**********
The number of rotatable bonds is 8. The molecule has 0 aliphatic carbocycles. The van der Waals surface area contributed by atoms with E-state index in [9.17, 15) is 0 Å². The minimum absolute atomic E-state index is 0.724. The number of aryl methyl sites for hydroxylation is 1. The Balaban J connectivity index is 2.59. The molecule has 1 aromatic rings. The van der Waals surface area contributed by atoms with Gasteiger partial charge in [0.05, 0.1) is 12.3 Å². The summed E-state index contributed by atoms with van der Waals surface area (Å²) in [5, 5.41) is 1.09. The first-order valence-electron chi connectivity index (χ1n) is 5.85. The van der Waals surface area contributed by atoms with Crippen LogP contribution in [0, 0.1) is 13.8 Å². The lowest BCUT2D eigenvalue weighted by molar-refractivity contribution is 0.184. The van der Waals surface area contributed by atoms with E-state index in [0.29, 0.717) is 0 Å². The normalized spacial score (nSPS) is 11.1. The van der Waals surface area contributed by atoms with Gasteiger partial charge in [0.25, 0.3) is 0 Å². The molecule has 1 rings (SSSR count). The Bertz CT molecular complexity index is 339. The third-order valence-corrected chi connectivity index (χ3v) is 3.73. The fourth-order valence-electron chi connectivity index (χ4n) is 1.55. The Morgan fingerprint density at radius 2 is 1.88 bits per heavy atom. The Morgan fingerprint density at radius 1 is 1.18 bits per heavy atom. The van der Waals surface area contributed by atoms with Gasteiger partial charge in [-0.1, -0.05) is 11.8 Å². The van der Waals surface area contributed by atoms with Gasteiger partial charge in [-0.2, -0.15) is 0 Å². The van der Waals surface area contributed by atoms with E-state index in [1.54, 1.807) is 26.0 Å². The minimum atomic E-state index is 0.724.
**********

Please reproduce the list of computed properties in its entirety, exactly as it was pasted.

The number of rotatable bonds is 8. The molecule has 0 aliphatic carbocycles. The van der Waals surface area contributed by atoms with E-state index in [9.17, 15) is 0 Å². The minimum absolute atomic E-state index is 0.724. The number of aryl methyl sites for hydroxylation is 1. The Balaban J connectivity index is 2.59. The molecule has 1 aromatic rings. The van der Waals surface area contributed by atoms with Gasteiger partial charge in [0.05, 0.1) is 12.3 Å². The summed E-state index contributed by atoms with van der Waals surface area (Å²) in [5, 5.41) is 1.09. The first-order valence-electron chi connectivity index (χ1n) is 5.85. The van der Waals surface area contributed by atoms with Crippen LogP contribution in [0, 0.1) is 13.8 Å². The lowest BCUT2D eigenvalue weighted by molar-refractivity contribution is 0.184. The van der Waals surface area contributed by atoms with E-state index in [0.29, 0.717) is 0 Å². The normalized spacial score (nSPS) is 11.1. The van der Waals surface area contributed by atoms with Gasteiger partial charge in [0.25, 0.3) is 0 Å². The molecule has 1 rings (SSSR count). The Bertz CT molecular complexity index is 339. The third-order valence-corrected chi connectivity index (χ3v) is 3.73. The fourth-order valence-electron chi connectivity index (χ4n) is 1.55. The Morgan fingerprint density at radius 2 is 1.88 bits per heavy atom. The Morgan fingerprint density at radius 1 is 1.18 bits per heavy atom. The van der Waals surface area contributed by atoms with Gasteiger partial charge in [-0.1, -0.05) is 11.8 Å². The van der Waals surface area contributed by atoms with Gasteiger partial charge in [-0.2, -0.15) is 0 Å². The van der Waals surface area contributed by atoms with E-state index in [1.54, 1.807) is 26.0 Å². The minimum atomic E-state index is 0.724.